Writer: Minerva Baumann
LAS CRUCES – New Mexico State University’s RISE to the Post doctorate program has generated nearly two decades of success in supporting underrepresented minority students to earn advanced degrees in biomedical fields. Building on that success, the National Institutes of Health has renewed NMSU’s grant for five more years with $3.6 million to expand the program in innovative ways by engaging NMSU students in integrated biology and engineering research.
“As the world becomes more and more interdisciplinary, we are interested in teaching our students not what they will need today, but what they will need in 10 or 15 years,” said Igor Sevostianov, mechanical engineering professor and one of the principal investigators for the program. “Talking about Ph.D. students, we’re going to prepare them in such a manner that, at least, they will be able to get postdoctoral positions in top national universities.”
Sevostianov and Michele Nishiguchi, regents professor, academic department head of biology and a principal investigator for the grant, will be working together developing new interdisciplinary courses drawing between engineering and biology disciplines. Both will teach an interdisciplinary course in biological materials, as well as organizing and developing workshops and courses offered by other faculty from various Colleges across the university that emphasize biomedical, biobehavioral, and bioengineering disciplines.
“Engineering is now becoming a more intricate part of biomedicine and biobehavioral work,” said Nishiguchi. “That’s the new direction for RISE 5: We’re still encompassing biomedical, biobehavioral aspects that include biology and biochemistry and traditional biological sciences, but now we’re including the engineering college in training our next generation of STEM scientists.”
Lakshmi Reddi, dean of the College of Engineering is also one of the principal investigators on the program. He explained the integrated nature of the program opens a new dimension of opportunity for students and faculty.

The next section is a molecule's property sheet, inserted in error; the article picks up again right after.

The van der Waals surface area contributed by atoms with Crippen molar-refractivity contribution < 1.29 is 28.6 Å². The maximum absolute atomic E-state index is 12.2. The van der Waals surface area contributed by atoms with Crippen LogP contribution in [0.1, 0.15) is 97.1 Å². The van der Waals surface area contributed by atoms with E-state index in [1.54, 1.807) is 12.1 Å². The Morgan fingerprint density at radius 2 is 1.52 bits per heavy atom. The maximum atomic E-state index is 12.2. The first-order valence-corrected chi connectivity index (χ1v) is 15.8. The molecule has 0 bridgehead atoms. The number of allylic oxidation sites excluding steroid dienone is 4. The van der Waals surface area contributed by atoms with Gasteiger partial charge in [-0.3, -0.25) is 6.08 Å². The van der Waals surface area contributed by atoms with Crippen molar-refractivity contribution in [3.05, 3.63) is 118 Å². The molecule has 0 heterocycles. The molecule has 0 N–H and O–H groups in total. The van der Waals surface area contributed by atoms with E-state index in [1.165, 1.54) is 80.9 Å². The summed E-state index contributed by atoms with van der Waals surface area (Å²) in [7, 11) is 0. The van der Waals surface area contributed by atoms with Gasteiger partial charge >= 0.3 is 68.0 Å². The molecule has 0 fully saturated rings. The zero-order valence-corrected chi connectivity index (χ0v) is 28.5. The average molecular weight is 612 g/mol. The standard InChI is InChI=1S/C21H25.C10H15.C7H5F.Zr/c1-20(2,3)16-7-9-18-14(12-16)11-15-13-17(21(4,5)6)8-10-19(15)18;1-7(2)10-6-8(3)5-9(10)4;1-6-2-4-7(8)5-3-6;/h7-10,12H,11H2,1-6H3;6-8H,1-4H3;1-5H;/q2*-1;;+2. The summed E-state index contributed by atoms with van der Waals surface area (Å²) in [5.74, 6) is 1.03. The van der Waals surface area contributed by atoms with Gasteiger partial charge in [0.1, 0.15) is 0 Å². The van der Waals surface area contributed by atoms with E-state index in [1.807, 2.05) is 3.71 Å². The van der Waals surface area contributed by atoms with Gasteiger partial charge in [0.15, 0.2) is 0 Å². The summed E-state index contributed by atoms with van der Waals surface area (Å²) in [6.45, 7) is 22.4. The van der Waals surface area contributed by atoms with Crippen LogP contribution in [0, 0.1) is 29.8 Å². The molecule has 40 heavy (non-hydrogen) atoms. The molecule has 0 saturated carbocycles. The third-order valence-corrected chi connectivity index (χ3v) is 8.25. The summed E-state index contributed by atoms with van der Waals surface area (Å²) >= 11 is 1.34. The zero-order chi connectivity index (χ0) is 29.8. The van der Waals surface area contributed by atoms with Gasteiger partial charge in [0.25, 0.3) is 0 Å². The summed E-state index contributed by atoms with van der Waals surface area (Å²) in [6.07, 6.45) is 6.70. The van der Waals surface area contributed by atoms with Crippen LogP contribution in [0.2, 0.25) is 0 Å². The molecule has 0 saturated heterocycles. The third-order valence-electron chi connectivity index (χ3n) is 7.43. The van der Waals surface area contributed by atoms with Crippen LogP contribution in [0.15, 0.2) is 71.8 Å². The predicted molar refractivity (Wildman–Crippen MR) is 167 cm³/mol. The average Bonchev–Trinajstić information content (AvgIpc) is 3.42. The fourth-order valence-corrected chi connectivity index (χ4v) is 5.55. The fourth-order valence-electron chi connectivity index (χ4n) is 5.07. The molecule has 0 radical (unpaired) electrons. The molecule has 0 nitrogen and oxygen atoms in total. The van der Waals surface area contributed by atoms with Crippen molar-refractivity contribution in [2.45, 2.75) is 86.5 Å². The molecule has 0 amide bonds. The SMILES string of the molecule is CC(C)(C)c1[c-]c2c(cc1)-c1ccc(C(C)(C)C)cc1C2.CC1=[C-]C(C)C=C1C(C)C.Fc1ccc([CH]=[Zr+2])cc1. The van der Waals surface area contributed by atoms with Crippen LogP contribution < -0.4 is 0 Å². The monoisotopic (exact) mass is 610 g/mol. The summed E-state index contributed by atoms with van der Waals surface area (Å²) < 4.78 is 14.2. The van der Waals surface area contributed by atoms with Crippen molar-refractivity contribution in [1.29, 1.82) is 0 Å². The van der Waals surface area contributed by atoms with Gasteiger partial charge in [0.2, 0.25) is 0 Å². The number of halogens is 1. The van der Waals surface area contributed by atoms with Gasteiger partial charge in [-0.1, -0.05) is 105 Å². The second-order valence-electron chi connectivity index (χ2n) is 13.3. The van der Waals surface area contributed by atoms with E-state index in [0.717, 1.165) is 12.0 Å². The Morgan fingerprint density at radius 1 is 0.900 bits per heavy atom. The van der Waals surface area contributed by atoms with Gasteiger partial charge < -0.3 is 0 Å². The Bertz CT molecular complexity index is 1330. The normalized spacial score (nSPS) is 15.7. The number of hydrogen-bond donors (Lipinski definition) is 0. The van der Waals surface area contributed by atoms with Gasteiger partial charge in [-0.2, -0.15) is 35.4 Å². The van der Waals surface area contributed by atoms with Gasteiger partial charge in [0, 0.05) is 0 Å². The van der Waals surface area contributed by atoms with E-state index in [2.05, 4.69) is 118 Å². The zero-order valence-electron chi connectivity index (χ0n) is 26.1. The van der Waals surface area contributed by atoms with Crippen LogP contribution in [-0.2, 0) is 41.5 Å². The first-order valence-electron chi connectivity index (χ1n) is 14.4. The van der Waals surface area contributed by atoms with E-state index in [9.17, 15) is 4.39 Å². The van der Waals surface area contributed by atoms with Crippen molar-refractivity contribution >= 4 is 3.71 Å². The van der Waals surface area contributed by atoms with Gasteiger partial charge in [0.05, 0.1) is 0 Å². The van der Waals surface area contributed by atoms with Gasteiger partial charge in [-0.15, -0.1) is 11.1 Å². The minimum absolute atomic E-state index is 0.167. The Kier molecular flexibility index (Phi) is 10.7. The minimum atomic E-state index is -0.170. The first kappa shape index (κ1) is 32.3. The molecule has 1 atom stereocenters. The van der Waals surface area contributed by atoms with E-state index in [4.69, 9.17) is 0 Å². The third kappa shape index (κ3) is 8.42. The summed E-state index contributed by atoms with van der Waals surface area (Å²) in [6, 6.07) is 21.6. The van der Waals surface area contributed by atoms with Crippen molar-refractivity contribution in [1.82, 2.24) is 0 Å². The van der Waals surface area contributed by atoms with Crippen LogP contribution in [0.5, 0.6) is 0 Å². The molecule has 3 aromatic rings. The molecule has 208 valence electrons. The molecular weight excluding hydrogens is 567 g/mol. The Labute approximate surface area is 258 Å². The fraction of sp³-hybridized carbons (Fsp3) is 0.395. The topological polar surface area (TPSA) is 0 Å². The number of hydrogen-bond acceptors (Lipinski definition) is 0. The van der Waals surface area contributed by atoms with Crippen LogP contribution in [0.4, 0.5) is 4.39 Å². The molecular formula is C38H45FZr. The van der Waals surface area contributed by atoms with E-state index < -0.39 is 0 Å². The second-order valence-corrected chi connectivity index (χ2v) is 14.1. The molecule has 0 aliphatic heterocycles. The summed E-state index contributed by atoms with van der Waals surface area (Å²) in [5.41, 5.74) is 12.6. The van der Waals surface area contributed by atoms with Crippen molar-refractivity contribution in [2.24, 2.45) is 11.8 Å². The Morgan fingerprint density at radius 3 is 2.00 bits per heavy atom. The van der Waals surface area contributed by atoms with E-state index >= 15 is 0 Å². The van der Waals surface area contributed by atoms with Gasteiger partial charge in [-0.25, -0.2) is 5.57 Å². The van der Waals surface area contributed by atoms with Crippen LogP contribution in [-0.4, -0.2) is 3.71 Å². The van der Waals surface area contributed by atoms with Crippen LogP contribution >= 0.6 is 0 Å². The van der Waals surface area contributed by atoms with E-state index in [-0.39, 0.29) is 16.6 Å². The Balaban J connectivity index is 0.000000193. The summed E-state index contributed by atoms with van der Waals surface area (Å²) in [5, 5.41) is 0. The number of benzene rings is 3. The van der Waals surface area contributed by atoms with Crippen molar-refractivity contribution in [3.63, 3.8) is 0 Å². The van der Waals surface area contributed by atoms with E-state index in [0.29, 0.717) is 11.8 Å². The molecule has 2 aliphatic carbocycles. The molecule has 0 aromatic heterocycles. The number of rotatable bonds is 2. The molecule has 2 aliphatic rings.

“We are really proud of this partnership. The RISE 5 program will set NMSU apart from other universities,” Reddi said “In the end it’s all about solving the problems and making our lives a little better, and that includes interdisciplinary teaching because no problem is presented by nature as a cookie-cutter kind of problem. It requires multiple dimensions of thinking to solve.”
NMSU’s RISE 5 program targets underrepresented minorities with a fellowship that covers their salary, paid health insurance, travel funds to attend national meetings to present their research, as well as funds to participate in summer programs at top national universities. NMSU’s RISE 5 has agreements with Harvard, California Institute of Technology, Washington University at St. Louis, and other top bioengineering schools where NMSU students can spend one summer and be on the radar for those program hiring post doctorate scholars to continue their research. One innovative part of the program focuses on team research initiated by RISE students. RISE scholars will write small grant proposals to conduct interdisciplinary research with other graduate students from different disciplines.
“If you look across the board at the Ph.D. level scientists in STEM disciplines, minorities are not well represented, nor are first-generation college students,’ said Nishiguchi. “So this program is really trying to generate a lot of students who are coming from those underrepresented groups into doctoral programs to be able to go on and become the next generation of leaders in STEM fields.”
Reddi also pointed to the program’s emphasis on cohorts where peer-to-peer learning outside the classroom can be as important as what students gain from their work inside the classroom.
“The research in engineering shows that minorities, particularly women, look for a sense of community, of social relevance, of belonging, and that’s very important for us to consider when we design interdisciplinary programs,” Reddi said. “And one way that sense of community can only be obtained is through a cohort. So RISE encourages them to work together, bridging different disciplines and students from various backgrounds.”
“This is an important issue,” said Nishiguchi. “So building a cohort, which is part of RISE 5, will allow them to feel more comfortable around each other, to work with other people from other departments, and to have two mentors from different disciplines who possibly have different training backgrounds. It opens a lot of avenues for them to explore, but it also helps them feel that they belong. We want them to be competitive outside once they get jobs and say ‘I’m just as competitive as a grad student from Harvard.’”
Sevostianov explained the importance of two advisors for interdisciplinary research – one from life-science and one from engineering. It will help the RISE 5 students to create their own research programs.
“Of course it’s impossible to cover everything, but at least our students will be able to enter a new area of knowledge without too much discomfort,” said Sevostianov. “That means they will learn how to learn and that’s probably, the most important ability for a career in a research area that does not even exist yet.”